Every year, nearly 1.2 million women undergo Cesarean sections (C-sections), a form of delivery that involves making an incision into the uterus to remove the baby. There was a time not too long ago when medical professionals felt having a C-section meant you couldn’t deliver vaginally in the future, but today, all that has changed.
In fact, many women opt for vaginal birth after C-section — VBAC for short — and medical professionals agree that, as long as specific safety protocols are followed, VBAC can be both a safe and rewarding option for many women who want to deliver vaginally. In fact, 60-80% of VBAC attempts result in vaginal deliveries.
At his practice in Newburgh, Indiana, which serves the Evansville area, Paul W. Morrison, M.D., provides complete pregnancy care for his patients, including women who are interested in VBAC. In this post, he offers a brief overview of VBAC, along with some factors to help you decide if VBAC could be right for you.
The basics of VBAC
The primary reason why VBAC was once not recommended has to do with the incision used during a C-section. Many doctors and medical researchers believed that having an incision in the uterus made it too weak to withstand the repeated contractions that occur during labor and delivery, putting both the mom and the baby at risk.
Today, doctors know that’s not necessarily the case. The uterus can still be strong enough to withstand the rigors of labor and delivery, even after a C-section incision. However, VBAC deliveries do require a different approach.
VBAC is frequently referred to as trial of labor or TOL. This simply means that during a VBAC delivery, you and your baby are very closely monitored for signs of distress, so that if the “trial” proves too difficult, the switch to a C-section can be made immediately.
How to decide if a VBAC is right for you
Deciding to have a VBAC delivery is a personal choice, and one that should be made with all the information at hand. VBAC deliveries do carry a higher risk for specific complications, and knowing what those complications are can help you make an informed decision.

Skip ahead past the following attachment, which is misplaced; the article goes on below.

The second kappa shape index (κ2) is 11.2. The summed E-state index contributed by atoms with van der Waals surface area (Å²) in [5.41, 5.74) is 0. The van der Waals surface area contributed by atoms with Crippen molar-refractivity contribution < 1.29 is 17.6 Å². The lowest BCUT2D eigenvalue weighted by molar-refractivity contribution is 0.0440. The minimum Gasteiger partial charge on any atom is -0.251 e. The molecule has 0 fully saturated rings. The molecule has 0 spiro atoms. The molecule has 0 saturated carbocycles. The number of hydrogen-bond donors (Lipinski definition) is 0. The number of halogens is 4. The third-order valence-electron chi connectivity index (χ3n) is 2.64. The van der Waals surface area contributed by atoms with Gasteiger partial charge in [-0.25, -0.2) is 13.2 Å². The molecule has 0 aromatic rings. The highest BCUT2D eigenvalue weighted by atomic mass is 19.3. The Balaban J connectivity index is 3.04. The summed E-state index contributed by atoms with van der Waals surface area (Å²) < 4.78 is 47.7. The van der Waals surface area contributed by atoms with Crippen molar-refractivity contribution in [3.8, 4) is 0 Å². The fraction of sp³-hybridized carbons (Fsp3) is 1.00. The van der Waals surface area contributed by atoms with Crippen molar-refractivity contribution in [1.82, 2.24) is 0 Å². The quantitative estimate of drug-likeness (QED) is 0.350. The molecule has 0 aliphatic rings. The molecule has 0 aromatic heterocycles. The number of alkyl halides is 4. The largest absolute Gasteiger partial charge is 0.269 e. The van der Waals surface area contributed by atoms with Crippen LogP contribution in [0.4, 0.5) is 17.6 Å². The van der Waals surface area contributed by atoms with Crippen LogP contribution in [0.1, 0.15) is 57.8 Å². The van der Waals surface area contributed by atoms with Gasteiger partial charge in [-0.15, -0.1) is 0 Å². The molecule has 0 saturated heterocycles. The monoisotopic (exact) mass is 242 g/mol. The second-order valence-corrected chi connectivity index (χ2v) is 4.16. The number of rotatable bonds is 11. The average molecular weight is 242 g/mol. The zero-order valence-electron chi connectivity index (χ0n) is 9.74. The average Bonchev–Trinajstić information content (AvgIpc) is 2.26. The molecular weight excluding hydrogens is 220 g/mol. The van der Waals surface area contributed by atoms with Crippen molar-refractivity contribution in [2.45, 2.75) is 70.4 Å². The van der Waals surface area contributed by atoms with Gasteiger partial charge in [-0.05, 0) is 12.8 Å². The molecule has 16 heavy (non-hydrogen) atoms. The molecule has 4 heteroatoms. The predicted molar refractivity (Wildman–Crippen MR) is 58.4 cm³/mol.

Perhaps the greatest concern associated with VBAC is the risk of uterine rupture, and here, research shows that your C-section incision may play an important role. Specifically, if you had a horizontal incision — from side to side across your uterus — the risk of rupture is less than if your incision was vertical. Likewise, a lower transverse incision has a lower risk of rupture than a transverse incision made higher up in the uterine wall.
That said, C-section deliveries can also have complications, as can traditional vaginal deliveries. It’s up to you to discuss and weigh the concerns, risks, and benefits with Dr. Morrison and your family members to decide if VBAC is right for you.
Other factors also need to be taken into consideration, like your overall health, how many C-sections you’ve had, the health of the baby, and similar issues. As your delivery date approaches, Dr. Morrison will keep a close eye on your health and your baby’s health to decide if VBAC is a good option.
Get answers to your VBAC questions
VBAC can be a safe option for many women who’ve had a prior C-section. The key is to work closely with your doctor, so you understand the process, as well as the potential need to switch to a C-section if needed.
To learn more about VBAC, call 812-490-5200 or book an appointment online with the practice of Paul W. Morrison, M.D., today.